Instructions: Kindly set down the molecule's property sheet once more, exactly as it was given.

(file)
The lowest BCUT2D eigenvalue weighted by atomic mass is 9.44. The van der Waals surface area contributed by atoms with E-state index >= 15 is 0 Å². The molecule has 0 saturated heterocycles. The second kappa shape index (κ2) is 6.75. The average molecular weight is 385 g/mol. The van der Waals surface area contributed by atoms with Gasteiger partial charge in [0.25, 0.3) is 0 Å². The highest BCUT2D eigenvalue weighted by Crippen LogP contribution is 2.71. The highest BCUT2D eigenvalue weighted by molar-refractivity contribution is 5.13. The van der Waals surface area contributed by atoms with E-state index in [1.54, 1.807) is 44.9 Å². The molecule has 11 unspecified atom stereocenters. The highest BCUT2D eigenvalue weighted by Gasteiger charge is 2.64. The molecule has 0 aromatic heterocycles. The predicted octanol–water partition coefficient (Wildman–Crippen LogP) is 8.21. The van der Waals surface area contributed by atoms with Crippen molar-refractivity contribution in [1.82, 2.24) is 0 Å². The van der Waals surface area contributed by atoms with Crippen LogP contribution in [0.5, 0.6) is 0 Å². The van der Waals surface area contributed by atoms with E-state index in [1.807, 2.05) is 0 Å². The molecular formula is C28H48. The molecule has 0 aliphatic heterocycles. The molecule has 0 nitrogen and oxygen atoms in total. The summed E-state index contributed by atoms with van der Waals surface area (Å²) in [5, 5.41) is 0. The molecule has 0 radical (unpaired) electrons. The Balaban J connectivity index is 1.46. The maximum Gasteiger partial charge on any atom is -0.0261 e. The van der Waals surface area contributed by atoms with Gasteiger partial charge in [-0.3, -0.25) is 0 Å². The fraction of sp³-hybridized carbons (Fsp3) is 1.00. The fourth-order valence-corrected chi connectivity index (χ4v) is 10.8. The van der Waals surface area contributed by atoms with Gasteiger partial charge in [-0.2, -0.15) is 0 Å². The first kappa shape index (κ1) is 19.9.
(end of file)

The lowest BCUT2D eigenvalue weighted by atomic mass is 9.44. The van der Waals surface area contributed by atoms with E-state index >= 15 is 0 Å². The molecule has 0 saturated heterocycles. The second kappa shape index (κ2) is 6.75. The average molecular weight is 385 g/mol. The van der Waals surface area contributed by atoms with Gasteiger partial charge in [0.25, 0.3) is 0 Å². The highest BCUT2D eigenvalue weighted by Crippen LogP contribution is 2.71. The highest BCUT2D eigenvalue weighted by molar-refractivity contribution is 5.13. The van der Waals surface area contributed by atoms with E-state index in [1.54, 1.807) is 44.9 Å². The molecule has 11 unspecified atom stereocenters. The highest BCUT2D eigenvalue weighted by Gasteiger charge is 2.64. The molecule has 0 aromatic heterocycles. The predicted octanol–water partition coefficient (Wildman–Crippen LogP) is 8.21. The van der Waals surface area contributed by atoms with Crippen molar-refractivity contribution in [1.82, 2.24) is 0 Å². The van der Waals surface area contributed by atoms with Crippen LogP contribution in [0.5, 0.6) is 0 Å². The van der Waals surface area contributed by atoms with E-state index in [1.807, 2.05) is 0 Å². The molecular formula is C28H48. The molecule has 0 aliphatic heterocycles. The molecule has 0 nitrogen and oxygen atoms in total. The summed E-state index contributed by atoms with van der Waals surface area (Å²) in [5, 5.41) is 0. The molecule has 0 radical (unpaired) electrons. The Balaban J connectivity index is 1.46. The maximum Gasteiger partial charge on any atom is -0.0261 e. The van der Waals surface area contributed by atoms with Gasteiger partial charge in [-0.3, -0.25) is 0 Å². The fraction of sp³-hybridized carbons (Fsp3) is 1.00. The fourth-order valence-corrected chi connectivity index (χ4v) is 10.8. The van der Waals surface area contributed by atoms with Gasteiger partial charge in [-0.2, -0.15) is 0 Å². The first kappa shape index (κ1) is 19.9.